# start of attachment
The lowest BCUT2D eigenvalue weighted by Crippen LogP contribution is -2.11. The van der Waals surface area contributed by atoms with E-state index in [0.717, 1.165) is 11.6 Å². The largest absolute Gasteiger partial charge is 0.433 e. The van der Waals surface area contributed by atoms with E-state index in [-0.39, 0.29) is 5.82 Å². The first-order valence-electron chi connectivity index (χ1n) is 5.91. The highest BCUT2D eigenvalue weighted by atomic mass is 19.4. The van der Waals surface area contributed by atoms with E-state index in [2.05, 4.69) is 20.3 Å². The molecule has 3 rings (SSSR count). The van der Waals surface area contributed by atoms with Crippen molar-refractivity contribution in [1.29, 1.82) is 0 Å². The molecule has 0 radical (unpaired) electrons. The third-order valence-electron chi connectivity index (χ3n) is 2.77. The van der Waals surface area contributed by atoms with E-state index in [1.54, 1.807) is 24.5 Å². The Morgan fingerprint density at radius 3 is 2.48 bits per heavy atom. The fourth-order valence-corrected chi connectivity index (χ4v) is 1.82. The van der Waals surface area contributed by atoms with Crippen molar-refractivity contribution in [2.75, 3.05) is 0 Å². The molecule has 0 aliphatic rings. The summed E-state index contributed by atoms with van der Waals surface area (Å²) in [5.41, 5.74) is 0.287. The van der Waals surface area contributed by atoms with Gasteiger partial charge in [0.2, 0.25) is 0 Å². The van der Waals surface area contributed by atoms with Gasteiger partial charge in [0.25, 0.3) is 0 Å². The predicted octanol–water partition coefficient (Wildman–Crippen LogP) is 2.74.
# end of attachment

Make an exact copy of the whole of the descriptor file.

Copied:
The lowest BCUT2D eigenvalue weighted by Crippen LogP contribution is -2.11. The van der Waals surface area contributed by atoms with E-state index in [0.717, 1.165) is 11.6 Å². The largest absolute Gasteiger partial charge is 0.433 e. The van der Waals surface area contributed by atoms with E-state index in [-0.39, 0.29) is 5.82 Å². The first-order valence-electron chi connectivity index (χ1n) is 5.91. The highest BCUT2D eigenvalue weighted by atomic mass is 19.4. The van der Waals surface area contributed by atoms with E-state index in [2.05, 4.69) is 20.3 Å². The molecule has 3 rings (SSSR count). The van der Waals surface area contributed by atoms with Crippen molar-refractivity contribution in [1.29, 1.82) is 0 Å². The molecule has 0 radical (unpaired) electrons. The third-order valence-electron chi connectivity index (χ3n) is 2.77. The van der Waals surface area contributed by atoms with E-state index in [1.54, 1.807) is 24.5 Å². The Morgan fingerprint density at radius 3 is 2.48 bits per heavy atom. The fourth-order valence-corrected chi connectivity index (χ4v) is 1.82. The van der Waals surface area contributed by atoms with Crippen molar-refractivity contribution in [2.75, 3.05) is 0 Å². The molecule has 0 aliphatic rings. The summed E-state index contributed by atoms with van der Waals surface area (Å²) in [5.41, 5.74) is 0.287. The van der Waals surface area contributed by atoms with Gasteiger partial charge in [0.2, 0.25) is 0 Å². The van der Waals surface area contributed by atoms with Gasteiger partial charge in [0.25, 0.3) is 0 Å². The predicted octanol–water partition coefficient (Wildman–Crippen LogP) is 2.74.